Dislocation with an associated fracture of the ankle is a rare injury. A medial dislocation of the subtalar joint is uncommon, because the normal direction of the subtalar dislocation is lateral. This paper discusses a fracture medial dislocation of the ankle in a high school football player. Initial treatment of the injury included on-the-field management and referral to a hospital and an orthopedic surgeon. Rehabilitation of this injury was very slow and conservative in the initial stage after surgery. This included range of motion exercises for the ankle, full leg conditioning, and ice. After the fracture site was found stable the injury was treated much the same as a Grade II ankle sprain. The goal of rehabilitation was to return the range of motion, strength, and girth measurements of the affected side to those of the contralateral side as quickly as possible, so the athlete could resume athletics. When the affected side met these criteria, there was little to no pain with activity, and the orthopedic physician granted clearance, the athlete was allowed to return to competition.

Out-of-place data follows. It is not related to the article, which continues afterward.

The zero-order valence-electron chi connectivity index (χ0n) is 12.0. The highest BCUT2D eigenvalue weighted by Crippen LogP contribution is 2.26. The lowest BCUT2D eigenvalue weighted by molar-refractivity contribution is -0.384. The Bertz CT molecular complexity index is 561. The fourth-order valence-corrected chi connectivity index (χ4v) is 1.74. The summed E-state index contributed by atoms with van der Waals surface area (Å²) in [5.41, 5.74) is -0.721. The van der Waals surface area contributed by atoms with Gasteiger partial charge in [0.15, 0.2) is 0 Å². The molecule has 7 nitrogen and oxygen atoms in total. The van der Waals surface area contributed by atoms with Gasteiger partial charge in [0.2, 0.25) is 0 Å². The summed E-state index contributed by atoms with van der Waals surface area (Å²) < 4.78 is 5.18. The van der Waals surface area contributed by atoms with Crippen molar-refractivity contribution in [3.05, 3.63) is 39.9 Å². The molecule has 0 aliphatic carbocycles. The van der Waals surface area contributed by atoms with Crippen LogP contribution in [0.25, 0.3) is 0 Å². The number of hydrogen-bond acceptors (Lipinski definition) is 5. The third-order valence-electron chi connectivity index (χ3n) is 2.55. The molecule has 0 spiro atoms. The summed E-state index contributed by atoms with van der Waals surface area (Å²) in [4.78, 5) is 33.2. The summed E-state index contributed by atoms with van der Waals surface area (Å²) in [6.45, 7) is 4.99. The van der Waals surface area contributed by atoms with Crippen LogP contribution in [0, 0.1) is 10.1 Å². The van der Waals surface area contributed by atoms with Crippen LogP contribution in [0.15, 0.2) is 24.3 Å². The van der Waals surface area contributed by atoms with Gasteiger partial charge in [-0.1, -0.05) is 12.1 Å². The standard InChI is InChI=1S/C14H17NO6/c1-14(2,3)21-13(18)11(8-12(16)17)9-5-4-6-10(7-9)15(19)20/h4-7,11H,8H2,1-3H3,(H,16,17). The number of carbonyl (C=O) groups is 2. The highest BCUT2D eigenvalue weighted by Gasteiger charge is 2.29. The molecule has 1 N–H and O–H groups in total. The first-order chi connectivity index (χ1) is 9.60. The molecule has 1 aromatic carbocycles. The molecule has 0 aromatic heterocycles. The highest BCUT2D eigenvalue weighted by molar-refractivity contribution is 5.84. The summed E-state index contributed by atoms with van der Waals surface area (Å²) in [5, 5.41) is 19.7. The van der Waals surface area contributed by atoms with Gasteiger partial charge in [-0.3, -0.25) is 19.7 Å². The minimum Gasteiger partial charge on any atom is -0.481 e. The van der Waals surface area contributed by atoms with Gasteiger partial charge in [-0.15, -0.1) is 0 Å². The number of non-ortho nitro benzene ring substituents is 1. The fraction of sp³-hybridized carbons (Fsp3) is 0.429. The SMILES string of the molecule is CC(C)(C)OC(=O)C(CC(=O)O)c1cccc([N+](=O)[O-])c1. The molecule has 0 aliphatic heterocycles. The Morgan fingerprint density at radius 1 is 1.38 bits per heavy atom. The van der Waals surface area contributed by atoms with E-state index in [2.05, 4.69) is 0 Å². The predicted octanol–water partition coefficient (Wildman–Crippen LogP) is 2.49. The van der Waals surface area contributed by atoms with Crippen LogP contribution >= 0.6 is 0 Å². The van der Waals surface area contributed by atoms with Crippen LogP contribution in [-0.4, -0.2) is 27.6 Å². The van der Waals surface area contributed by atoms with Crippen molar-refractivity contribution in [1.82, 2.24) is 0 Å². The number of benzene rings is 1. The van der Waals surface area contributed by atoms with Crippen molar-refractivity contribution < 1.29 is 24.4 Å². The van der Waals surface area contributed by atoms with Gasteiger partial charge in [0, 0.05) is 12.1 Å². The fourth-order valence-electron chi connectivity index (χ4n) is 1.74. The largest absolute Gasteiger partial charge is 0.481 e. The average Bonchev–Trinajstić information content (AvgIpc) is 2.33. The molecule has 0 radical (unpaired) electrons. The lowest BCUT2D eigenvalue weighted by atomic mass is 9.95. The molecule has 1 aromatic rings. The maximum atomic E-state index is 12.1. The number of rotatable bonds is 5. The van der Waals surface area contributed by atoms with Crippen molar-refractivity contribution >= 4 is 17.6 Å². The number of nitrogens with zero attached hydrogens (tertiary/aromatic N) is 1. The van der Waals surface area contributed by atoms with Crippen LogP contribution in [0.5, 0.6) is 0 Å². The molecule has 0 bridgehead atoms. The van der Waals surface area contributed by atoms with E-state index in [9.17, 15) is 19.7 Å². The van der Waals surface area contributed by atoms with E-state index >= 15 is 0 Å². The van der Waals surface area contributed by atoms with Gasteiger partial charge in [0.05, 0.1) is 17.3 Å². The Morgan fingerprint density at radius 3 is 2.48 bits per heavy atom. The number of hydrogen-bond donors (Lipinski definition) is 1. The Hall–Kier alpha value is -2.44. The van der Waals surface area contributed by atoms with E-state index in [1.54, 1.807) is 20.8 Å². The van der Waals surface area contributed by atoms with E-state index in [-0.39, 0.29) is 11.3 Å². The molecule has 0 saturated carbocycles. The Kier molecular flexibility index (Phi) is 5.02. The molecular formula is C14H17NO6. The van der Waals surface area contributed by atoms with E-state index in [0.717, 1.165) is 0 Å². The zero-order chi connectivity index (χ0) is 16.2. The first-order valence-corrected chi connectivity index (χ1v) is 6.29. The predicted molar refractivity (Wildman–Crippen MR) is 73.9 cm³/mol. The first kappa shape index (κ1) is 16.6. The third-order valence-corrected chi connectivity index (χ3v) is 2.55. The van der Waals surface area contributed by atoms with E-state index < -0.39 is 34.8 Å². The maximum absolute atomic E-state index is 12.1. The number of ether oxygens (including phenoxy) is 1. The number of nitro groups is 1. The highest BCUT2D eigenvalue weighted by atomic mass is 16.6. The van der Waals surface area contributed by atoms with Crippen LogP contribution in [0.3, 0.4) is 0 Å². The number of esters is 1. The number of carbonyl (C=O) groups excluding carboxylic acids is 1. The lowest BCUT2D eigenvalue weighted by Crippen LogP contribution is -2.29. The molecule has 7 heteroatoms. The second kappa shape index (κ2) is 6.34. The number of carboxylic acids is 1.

Michael J. Carroll, Arie M. Rijke, and David H. Perrin
This study examined the effect of the Swede-O ankle brace on talar tilt in subjects with unstable ankle joints. Six college-age females with talar tilts greater than 9.5° at 15 decaNewtons (daN) of force on a Telos stress test device participated in the study. Each subject was X-rayed at five levels of force (0,6,9, 12, and 15 daN), first with a bare ankle then wearing a Swede-O ankle brace. A two-factor (Brace × Force) analysis of variance revealed a main effect for force, but no main effect for brace and no Brace × Force interaction. For the unbraced ankles, mean displacements were 8.2, 10.4, 11.9, and 13.1° at the four levels of force, respectively. After application of the brace, the talar tilts were 5.7, 8.5, 11.1, and 12.8°, respectively. These findings suggest that the Swede-O ankle brace was not effective in reducing talar tilt in subjects with unstable ankles. Any efficacy of the brace may be due to other factors, such as proprioceptive feedback during inversion.